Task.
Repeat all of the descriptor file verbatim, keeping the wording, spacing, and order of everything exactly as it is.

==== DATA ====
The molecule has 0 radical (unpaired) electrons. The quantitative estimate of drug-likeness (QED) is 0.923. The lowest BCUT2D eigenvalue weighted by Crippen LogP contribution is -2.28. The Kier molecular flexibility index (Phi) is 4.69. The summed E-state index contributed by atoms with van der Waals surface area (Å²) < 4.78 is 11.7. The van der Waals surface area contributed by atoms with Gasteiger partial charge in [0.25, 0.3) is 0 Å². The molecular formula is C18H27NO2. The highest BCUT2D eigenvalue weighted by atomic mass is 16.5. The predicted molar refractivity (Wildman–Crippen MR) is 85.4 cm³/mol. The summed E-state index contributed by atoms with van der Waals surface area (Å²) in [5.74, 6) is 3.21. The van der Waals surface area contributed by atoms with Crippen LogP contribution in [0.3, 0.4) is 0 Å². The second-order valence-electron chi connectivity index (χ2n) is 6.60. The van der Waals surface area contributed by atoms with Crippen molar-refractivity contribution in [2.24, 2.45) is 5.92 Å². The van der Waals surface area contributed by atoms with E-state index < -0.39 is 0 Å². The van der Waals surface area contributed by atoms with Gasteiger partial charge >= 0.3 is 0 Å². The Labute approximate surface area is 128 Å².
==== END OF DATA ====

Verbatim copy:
The molecule has 0 radical (unpaired) electrons. The quantitative estimate of drug-likeness (QED) is 0.923. The lowest BCUT2D eigenvalue weighted by Crippen LogP contribution is -2.28. The Kier molecular flexibility index (Phi) is 4.69. The summed E-state index contributed by atoms with van der Waals surface area (Å²) < 4.78 is 11.7. The van der Waals surface area contributed by atoms with Gasteiger partial charge in [0.25, 0.3) is 0 Å². The molecular formula is C18H27NO2. The highest BCUT2D eigenvalue weighted by atomic mass is 16.5. The predicted molar refractivity (Wildman–Crippen MR) is 85.4 cm³/mol. The summed E-state index contributed by atoms with van der Waals surface area (Å²) in [5.74, 6) is 3.21. The van der Waals surface area contributed by atoms with Crippen LogP contribution in [0.3, 0.4) is 0 Å². The second-order valence-electron chi connectivity index (χ2n) is 6.60. The van der Waals surface area contributed by atoms with Crippen molar-refractivity contribution in [2.24, 2.45) is 5.92 Å². The van der Waals surface area contributed by atoms with E-state index < -0.39 is 0 Å². The van der Waals surface area contributed by atoms with Gasteiger partial charge >= 0.3 is 0 Å². The Labute approximate surface area is 128 Å².